Judy Shepard to Appear During Laramie Project Cycle Event at BAM

News   Judy Shepard to Appear During Laramie Project Cycle Event at BAM
Judy Shepard, the mother of gay college student Matthew Shepard — whose 1998 murder inspired The Laramie Project — will take part in a special talkback during the Tectonic Theater Project's February engagement at the Brooklyn Academy of Music.

As previously reported, Tectonic Theater Project will offer the two-part stage docu-drama, The Laramie Project and The Laramie Project: Ten Years Later, Feb. 12-24, as part of The Laramie Cycle. Moisés Kaufman and Leigh Fondakowski direct.

The production will reunite members of the original cast. Weekend marathon performances, which will run five hours with three intermissions and a dinner break, will be offered Feb. 16-17 and 23-24.

In addition, Judy Shepard, Kaufman and others will gather for a special discussion on Feb. 16 at noon. Tickets are $15 for the special event, which will reflect on Matthew's legacy and a "shared dedication to social justice, diversity awareness, and education."

According to BAM, "In 1998, 21-year-old Matthew Shepard, a gay college student, was beaten to death, the victim of a hate crime that left the small town of Laramie, Wyoming—and many national and international observers—in shock. In the aftermath of Shepard's death, acclaimed playwright and director Moisés Kaufman (Gross Indecency, I Am My Own Wife) and members of the Tectonic Theater Project made six trips to Laramie and conducted more than 200 interviews with its residents. Using these interview transcripts, court documents, and media reportage as source material, they created The Laramie Project.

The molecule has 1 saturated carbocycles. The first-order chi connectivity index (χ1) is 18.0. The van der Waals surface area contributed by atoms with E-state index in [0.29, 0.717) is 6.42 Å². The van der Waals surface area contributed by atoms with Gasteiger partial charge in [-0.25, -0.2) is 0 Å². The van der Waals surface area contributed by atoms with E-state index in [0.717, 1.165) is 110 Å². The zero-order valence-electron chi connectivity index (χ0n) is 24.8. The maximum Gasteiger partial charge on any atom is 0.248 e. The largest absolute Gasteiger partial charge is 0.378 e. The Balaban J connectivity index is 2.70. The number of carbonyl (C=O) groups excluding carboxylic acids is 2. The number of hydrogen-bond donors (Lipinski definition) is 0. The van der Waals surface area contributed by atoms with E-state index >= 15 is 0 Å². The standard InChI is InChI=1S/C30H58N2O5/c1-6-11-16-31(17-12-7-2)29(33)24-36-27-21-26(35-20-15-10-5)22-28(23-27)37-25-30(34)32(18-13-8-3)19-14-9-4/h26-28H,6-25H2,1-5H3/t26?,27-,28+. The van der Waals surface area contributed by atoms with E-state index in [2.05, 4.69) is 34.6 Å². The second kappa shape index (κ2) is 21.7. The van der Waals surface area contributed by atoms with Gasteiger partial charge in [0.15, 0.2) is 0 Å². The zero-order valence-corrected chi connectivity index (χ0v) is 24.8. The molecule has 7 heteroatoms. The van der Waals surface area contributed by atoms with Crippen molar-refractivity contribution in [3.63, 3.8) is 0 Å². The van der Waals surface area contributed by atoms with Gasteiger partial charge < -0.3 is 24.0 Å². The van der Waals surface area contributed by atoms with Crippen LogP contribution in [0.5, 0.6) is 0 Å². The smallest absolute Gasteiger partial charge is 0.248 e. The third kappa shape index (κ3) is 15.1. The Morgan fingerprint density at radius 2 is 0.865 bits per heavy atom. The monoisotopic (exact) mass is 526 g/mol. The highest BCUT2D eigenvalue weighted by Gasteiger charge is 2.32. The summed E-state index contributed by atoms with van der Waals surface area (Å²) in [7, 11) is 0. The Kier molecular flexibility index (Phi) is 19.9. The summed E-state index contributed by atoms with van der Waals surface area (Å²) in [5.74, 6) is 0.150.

"On October 12, 2009 (the 11th anniversary of Shepard's death) audiences in more than 130 cities in the United States and abroad attended the simultaneous premieres of The Laramie Project: Ten Years Later, which used many of the same techniques to document changes in the community since the hate crime; the new play was also in part a rebuttal to a false emerging narrative that characterized the murder as a drug deal gone wrong." For tickets visit BAM.

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